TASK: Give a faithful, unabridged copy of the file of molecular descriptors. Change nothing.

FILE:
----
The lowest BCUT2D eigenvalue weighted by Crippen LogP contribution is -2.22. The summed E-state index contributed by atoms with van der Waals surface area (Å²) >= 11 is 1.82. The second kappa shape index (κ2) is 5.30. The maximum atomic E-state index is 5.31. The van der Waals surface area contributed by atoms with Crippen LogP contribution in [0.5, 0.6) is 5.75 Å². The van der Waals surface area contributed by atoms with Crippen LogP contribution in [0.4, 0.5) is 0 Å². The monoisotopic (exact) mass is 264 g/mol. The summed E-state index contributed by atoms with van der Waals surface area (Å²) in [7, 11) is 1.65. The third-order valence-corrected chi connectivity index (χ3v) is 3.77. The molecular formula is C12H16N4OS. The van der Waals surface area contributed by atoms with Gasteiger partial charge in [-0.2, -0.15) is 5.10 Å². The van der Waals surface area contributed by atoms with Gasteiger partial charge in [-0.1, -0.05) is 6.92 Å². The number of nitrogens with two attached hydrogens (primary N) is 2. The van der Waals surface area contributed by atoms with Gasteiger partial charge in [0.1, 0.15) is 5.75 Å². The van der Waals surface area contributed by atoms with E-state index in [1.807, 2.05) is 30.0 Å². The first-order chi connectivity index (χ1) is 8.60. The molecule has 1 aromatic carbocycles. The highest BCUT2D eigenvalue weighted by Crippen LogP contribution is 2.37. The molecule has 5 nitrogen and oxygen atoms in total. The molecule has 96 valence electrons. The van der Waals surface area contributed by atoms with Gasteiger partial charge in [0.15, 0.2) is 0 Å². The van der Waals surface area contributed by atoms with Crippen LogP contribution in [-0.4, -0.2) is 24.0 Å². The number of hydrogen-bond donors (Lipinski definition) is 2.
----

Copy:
The lowest BCUT2D eigenvalue weighted by Crippen LogP contribution is -2.22. The summed E-state index contributed by atoms with van der Waals surface area (Å²) >= 11 is 1.82. The second kappa shape index (κ2) is 5.30. The maximum atomic E-state index is 5.31. The van der Waals surface area contributed by atoms with Crippen LogP contribution in [0.5, 0.6) is 5.75 Å². The van der Waals surface area contributed by atoms with Crippen LogP contribution in [0.4, 0.5) is 0 Å². The monoisotopic (exact) mass is 264 g/mol. The summed E-state index contributed by atoms with van der Waals surface area (Å²) in [7, 11) is 1.65. The third-order valence-corrected chi connectivity index (χ3v) is 3.77. The molecular formula is C12H16N4OS. The van der Waals surface area contributed by atoms with Gasteiger partial charge in [-0.2, -0.15) is 5.10 Å². The van der Waals surface area contributed by atoms with Gasteiger partial charge in [-0.1, -0.05) is 6.92 Å². The number of nitrogens with two attached hydrogens (primary N) is 2. The van der Waals surface area contributed by atoms with Gasteiger partial charge in [0.1, 0.15) is 5.75 Å². The van der Waals surface area contributed by atoms with E-state index in [1.807, 2.05) is 30.0 Å². The first-order chi connectivity index (χ1) is 8.60. The molecule has 1 aromatic carbocycles. The highest BCUT2D eigenvalue weighted by Crippen LogP contribution is 2.37. The molecule has 5 nitrogen and oxygen atoms in total. The molecule has 96 valence electrons. The van der Waals surface area contributed by atoms with Gasteiger partial charge in [0.15, 0.2) is 0 Å². The van der Waals surface area contributed by atoms with Crippen LogP contribution in [-0.4, -0.2) is 24.0 Å². The number of hydrogen-bond donors (Lipinski definition) is 2.